|(Hardy, right, with Sara Karloff)|
Artist David Hardy specializes in bringing his own style to the macabre. An avid fan of monsters since the time of his boyhood, he derived a lot of inspiration from the old creature features that would be broadcast every Friday night. Combining his love of art and monsters, he became an impressionist in many different mediums from pencil to pastels. Hardy, who will gladly take commissions, displays his work at many retro shows and comic cons in the tri-state area. He describes his work as “kitschy” subjects from the 1930’s to the 1960’s. Here at This Peculiar Life NYC, Hardy opened up about his love of monsters, comics, growing up in what he considers a wonderful age of art and striking a familiar chord with folks who never quite fit in.
This Peculiar Life NYC: What got you into doing portrait’s specifically?
David Hardy: I have always had a fascination with the human face. It is, after all, “the mirror to our soul!” Being perverse in nature, I chose the hardest subject to conquer! I have a drive to get the best likeness I can no matter what media I’m using! If it is someone famous, of course I want to make a work that is instantly recognizable, but even the most seemingly obscure subject deserves the same dedication!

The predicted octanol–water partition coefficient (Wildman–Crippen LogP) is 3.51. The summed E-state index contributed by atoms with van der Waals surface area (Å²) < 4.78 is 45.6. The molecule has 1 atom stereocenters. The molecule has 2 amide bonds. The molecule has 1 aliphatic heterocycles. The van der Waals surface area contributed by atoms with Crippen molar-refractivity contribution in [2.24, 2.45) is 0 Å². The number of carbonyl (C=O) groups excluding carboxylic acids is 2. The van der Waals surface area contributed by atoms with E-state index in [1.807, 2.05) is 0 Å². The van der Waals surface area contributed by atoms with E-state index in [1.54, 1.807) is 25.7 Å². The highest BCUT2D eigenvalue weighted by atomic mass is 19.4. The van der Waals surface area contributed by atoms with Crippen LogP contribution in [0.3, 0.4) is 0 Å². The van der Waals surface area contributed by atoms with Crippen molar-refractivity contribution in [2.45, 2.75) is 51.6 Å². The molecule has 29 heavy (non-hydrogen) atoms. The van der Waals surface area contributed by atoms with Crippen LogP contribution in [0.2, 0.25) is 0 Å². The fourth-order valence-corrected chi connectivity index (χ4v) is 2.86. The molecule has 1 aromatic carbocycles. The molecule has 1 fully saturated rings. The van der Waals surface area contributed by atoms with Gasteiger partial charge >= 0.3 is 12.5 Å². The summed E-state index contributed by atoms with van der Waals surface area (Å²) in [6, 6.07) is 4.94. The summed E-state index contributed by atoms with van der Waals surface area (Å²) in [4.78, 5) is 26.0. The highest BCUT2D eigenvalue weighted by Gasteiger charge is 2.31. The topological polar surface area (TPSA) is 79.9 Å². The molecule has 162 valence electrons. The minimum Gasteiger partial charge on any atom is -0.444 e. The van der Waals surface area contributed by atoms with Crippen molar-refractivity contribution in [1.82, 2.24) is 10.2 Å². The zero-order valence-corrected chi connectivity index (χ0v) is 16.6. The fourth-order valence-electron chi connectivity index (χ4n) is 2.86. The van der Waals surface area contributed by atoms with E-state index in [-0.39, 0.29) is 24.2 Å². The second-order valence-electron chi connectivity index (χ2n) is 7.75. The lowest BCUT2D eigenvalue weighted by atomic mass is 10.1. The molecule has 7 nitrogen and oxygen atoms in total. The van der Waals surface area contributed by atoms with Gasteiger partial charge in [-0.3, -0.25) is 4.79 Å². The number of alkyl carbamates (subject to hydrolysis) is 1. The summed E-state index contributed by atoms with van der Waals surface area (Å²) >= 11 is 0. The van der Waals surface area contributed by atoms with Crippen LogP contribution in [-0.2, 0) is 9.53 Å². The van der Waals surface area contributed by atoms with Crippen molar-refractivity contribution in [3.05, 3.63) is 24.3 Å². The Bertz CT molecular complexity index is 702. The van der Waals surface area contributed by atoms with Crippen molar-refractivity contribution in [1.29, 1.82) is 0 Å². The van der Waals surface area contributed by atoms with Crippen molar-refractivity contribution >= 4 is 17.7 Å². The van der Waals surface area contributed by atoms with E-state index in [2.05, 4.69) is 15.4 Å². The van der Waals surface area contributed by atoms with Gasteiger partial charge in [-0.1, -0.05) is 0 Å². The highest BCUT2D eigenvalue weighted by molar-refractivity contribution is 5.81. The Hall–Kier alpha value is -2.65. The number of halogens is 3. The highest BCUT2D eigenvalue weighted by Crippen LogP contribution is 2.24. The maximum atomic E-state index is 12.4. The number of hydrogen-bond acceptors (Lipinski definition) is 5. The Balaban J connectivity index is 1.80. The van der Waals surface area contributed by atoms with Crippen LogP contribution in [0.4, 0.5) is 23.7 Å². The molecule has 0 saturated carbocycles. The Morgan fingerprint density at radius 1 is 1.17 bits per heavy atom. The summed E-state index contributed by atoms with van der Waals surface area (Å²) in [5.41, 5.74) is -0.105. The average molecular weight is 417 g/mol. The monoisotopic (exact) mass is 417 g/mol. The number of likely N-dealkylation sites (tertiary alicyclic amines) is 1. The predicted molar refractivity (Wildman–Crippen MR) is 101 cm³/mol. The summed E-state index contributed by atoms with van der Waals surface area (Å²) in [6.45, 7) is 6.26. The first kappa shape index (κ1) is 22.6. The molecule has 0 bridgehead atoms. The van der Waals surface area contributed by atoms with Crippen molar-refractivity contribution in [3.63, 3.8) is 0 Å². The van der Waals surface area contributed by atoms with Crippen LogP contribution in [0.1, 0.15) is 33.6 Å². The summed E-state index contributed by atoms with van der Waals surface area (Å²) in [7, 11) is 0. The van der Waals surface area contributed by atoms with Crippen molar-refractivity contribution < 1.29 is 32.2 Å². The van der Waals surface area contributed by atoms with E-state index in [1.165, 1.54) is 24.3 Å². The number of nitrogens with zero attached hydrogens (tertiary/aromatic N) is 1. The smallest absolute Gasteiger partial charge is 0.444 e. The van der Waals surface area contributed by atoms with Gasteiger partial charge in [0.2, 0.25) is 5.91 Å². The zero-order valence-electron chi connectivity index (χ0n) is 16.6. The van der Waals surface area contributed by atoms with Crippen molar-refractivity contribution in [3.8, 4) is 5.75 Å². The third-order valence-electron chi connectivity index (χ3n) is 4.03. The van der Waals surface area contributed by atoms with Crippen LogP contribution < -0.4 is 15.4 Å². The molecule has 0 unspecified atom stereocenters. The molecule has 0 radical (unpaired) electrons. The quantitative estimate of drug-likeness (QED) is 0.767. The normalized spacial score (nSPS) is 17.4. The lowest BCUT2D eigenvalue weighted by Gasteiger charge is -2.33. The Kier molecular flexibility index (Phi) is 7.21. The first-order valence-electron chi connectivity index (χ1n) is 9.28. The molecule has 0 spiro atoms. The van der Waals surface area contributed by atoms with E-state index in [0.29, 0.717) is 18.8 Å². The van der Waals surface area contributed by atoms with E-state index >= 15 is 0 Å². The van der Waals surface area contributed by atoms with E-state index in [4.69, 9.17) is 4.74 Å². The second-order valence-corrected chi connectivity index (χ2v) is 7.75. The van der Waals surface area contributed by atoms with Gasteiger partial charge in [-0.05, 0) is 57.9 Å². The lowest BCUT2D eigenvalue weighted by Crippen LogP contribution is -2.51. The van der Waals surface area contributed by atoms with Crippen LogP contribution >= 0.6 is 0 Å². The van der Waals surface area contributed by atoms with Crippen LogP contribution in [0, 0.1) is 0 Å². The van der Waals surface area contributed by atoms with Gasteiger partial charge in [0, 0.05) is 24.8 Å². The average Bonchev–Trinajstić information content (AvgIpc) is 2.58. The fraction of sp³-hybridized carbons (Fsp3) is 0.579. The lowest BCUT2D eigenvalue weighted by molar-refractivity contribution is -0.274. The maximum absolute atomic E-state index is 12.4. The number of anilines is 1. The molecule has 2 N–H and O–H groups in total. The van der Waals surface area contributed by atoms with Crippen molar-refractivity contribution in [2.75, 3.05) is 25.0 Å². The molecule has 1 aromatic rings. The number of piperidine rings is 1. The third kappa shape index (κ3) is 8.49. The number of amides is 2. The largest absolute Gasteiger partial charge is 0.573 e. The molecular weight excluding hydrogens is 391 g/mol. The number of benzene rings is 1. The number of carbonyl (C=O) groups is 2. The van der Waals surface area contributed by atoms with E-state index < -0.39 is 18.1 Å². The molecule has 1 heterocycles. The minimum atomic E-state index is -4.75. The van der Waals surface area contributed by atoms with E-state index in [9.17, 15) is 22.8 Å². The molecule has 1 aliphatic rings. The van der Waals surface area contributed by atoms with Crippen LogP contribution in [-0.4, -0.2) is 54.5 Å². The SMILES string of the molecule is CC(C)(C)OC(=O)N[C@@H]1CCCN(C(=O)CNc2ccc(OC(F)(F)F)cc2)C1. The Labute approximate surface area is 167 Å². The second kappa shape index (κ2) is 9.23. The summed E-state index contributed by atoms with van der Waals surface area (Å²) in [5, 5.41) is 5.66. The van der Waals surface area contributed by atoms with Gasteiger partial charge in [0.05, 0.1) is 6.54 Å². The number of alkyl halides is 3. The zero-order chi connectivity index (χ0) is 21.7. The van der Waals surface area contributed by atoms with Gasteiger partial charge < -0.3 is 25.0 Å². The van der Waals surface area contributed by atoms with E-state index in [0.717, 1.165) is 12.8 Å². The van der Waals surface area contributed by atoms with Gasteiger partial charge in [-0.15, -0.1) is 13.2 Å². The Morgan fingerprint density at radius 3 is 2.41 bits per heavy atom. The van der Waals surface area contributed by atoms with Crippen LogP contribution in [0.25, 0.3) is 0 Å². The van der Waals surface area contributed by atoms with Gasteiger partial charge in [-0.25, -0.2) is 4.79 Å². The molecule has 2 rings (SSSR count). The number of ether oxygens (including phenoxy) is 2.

TPL NYC: Do you use any other forms or mediums to express your art? If so, which ones do you prefer?
DH: Right now, I’m working primarily in pencils, brush, and ink. Because my subjects generally lend themselves to gray scale (I do a
TPL NYC: You have a special interest in monsters and monster movies what do you think it is about these monsters that appeal to you so much?
|Hardy's rendition of Sammy Terry|
TPL NYC: Do you have a favorite monster that you enjoy following and drawing the most?
DH: My favorite monster to watch is The Creature From the Black Lagoon. Again, I can relate to this shy, imposed upon creature simply trying to live his life and be left alone. My favorite monster to draw, however, is the Frankenstein Monster. Boris Karloff’s interpretation, of course